Just as WASPs, Irish-Catholics, and Our Crowd Jews once made the ascent from immigrants to powerbrokers, it is now the Indian-American's turn. Citigroup, PepsiCo, and Mastercard are just a handful of the Fortune 500 companies led by a group known as the "Twice Blessed". Yet little is known about how these Indian émigrés (and children of émigrés) rose through the ranks. Until now...
The collapse of the Galleon Group - a hedge fund that managed more than $7 billion in assets - from criminal charges of insider trading was a sensational case that pitted prosecutor Preet Bharara, himself the son of Indian immigrants, against the best and brightest of the South Asian business community. At the center of the case was self-described King of Kings, Galleon's founder Raj Rajaratnam, a Sri-Lankan-born, Wharton-educated billionaire. But the most shocking allegation was that the éminence grise of Indian business, Rajat Gupta, was Rajaratnam's accomplice and mole. If not for Gupta's nose-to-the-grindstone rise to head up McKinsey & Co and a position on the Goldman Sachs board, men like Rajaratnam would have never made it to the top of America's moneyed elite.
Author Anita Raghavan crisscrosses the globe from Wall Street boardrooms to Delhi's Indian Institute of Technology as she uncovers the secrets of this subculture - an incredible tale of triumph, temptation and tragedy.
©2013 Anita Raghavan (P)2013 Hachette
Every time an Indian character speaks in this book, they are given a stupid imitation Indian accent. Even emails and instant messages by Indian characters get the same Saturday-night live treatment. You get a middle aged white guy spending the whole book putting on this stupid accent.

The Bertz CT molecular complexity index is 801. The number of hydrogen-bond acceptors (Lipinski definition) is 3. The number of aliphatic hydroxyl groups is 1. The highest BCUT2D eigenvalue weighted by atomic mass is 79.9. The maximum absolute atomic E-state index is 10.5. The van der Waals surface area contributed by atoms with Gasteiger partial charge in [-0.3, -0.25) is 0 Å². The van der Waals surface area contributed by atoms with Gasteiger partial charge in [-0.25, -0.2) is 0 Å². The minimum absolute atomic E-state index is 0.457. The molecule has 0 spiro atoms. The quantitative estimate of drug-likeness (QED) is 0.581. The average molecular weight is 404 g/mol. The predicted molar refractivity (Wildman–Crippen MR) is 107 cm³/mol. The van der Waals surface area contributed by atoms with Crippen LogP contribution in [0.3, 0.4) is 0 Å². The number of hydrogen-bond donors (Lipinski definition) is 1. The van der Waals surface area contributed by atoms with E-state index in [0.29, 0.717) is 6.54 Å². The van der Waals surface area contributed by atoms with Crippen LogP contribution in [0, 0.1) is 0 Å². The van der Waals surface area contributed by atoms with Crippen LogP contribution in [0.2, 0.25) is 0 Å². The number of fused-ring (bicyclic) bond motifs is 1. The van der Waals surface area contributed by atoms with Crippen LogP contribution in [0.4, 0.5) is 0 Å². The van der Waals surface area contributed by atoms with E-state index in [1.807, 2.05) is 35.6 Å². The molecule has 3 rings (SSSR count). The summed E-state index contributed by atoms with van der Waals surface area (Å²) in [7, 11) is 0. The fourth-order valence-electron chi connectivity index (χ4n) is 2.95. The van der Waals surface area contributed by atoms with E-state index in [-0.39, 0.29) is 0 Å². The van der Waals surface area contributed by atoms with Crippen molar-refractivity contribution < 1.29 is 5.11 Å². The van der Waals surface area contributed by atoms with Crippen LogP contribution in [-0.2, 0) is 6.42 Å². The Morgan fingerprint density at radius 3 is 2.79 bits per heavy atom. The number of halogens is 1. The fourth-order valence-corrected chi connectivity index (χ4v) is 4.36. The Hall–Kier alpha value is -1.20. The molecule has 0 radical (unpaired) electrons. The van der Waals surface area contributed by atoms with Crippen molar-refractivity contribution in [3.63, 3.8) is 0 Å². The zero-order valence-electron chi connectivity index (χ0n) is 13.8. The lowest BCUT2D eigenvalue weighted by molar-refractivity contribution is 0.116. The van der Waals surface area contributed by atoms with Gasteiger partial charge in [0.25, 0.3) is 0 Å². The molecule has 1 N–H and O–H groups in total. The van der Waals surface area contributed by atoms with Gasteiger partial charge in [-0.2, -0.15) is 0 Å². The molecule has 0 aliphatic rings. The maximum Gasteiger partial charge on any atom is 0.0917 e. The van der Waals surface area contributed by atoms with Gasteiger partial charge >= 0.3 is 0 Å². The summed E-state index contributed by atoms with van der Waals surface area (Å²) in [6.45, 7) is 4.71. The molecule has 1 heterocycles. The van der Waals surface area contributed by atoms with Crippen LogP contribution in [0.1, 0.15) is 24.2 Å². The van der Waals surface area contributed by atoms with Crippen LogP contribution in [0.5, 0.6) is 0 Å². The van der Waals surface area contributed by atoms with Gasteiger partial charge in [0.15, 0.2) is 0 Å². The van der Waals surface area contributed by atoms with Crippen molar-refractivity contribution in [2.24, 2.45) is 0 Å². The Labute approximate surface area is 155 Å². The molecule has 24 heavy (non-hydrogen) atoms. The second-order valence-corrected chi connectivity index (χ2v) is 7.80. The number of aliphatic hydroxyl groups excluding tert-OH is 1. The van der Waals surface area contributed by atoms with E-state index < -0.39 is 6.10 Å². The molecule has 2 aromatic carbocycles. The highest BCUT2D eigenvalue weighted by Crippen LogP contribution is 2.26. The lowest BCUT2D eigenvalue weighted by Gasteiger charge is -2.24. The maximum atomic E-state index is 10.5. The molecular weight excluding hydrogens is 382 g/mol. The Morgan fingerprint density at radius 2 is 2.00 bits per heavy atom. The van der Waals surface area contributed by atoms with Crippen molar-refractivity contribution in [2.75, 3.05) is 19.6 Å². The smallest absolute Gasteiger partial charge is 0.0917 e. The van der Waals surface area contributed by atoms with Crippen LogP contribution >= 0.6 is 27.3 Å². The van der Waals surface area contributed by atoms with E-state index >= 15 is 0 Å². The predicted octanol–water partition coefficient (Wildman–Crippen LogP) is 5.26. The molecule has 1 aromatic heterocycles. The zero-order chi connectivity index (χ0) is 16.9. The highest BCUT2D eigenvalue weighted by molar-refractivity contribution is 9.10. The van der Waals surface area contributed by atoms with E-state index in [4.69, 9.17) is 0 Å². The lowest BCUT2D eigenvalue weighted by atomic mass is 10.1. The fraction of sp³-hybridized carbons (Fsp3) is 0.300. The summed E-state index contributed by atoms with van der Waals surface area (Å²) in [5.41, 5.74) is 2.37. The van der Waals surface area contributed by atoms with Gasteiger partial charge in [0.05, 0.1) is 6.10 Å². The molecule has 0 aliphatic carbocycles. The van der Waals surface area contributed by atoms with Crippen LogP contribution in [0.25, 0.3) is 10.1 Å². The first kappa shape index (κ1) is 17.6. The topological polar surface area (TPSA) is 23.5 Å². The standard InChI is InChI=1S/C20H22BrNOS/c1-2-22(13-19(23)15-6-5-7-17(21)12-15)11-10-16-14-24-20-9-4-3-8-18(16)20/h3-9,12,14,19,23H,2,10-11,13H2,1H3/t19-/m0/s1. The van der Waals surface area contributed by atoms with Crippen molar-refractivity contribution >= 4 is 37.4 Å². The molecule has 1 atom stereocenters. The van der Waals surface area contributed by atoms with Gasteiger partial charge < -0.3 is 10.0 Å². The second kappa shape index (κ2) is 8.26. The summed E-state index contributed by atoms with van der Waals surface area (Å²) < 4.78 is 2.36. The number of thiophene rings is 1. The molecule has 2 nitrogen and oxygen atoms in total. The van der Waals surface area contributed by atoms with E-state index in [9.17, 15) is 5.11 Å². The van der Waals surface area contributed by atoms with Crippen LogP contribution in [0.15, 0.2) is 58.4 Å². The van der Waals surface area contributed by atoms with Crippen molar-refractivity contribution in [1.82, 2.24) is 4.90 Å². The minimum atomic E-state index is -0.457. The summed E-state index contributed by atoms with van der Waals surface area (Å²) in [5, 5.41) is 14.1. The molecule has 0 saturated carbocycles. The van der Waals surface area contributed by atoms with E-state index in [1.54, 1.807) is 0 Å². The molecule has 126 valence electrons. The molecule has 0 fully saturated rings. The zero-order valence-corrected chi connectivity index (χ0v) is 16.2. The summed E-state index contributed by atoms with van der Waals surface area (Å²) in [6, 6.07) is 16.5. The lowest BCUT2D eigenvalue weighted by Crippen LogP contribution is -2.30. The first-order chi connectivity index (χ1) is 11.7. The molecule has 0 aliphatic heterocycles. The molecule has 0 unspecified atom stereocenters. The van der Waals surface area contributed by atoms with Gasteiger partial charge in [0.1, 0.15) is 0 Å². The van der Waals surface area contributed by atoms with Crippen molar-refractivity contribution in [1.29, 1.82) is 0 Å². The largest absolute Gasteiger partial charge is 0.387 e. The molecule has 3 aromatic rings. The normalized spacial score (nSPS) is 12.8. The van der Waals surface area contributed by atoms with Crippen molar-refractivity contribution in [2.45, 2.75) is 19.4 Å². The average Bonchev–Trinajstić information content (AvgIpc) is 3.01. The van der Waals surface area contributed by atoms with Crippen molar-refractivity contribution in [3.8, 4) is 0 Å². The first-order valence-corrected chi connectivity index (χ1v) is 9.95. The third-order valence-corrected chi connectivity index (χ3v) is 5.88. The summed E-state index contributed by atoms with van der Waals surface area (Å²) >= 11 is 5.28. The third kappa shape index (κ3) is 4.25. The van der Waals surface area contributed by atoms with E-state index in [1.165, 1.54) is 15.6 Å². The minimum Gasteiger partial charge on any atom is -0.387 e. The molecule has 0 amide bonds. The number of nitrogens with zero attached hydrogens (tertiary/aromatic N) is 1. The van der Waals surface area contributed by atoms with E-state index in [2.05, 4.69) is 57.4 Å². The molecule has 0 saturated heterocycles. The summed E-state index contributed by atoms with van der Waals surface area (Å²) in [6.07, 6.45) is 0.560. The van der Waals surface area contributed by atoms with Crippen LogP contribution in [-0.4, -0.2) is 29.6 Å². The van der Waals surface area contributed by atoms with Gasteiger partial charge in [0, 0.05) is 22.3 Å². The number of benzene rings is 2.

If the author countenanced this, it was an incredible mistake. Even if the intent was to honor the ethnic mannerisms of the characters, this approach overlooks that when one is reading, they don't assign characters any particular accent. Having to listen to this completely takes the reader out of the book.
Dan, for some strange reasons, decided to speak the lines of Indian characters in a made up accent. It sounds like a combination of Arnold Schwarzenegger and Apu from Simpsons. All the Indian characters sound exactly the same. It doesn't matter whether the Indian person was born and brought up in the USA. Every time Dan spoke in this weird accent I cringed. It killed the book for me. Unfortunately the sample didn't play his Arnold-Apu accent.
No--I only listen to a book once. I have so many to listen to that I would not have time to re-listen.
Also, I find that when I listen to a book I comprehend so much more of it.
Raj Gupta--I had just finished listening to a book about McKinsey, his former employer, and was fascinated by how such a successful and beloved person could have done what he did to get convicted.
The convictions of the two major characters.
This book was so well-written that it "read" like a novel. The detail of how the Indian elite conquered business in the U.S., and how some of them fell, was fascinating. One of my favorite books from 2013.
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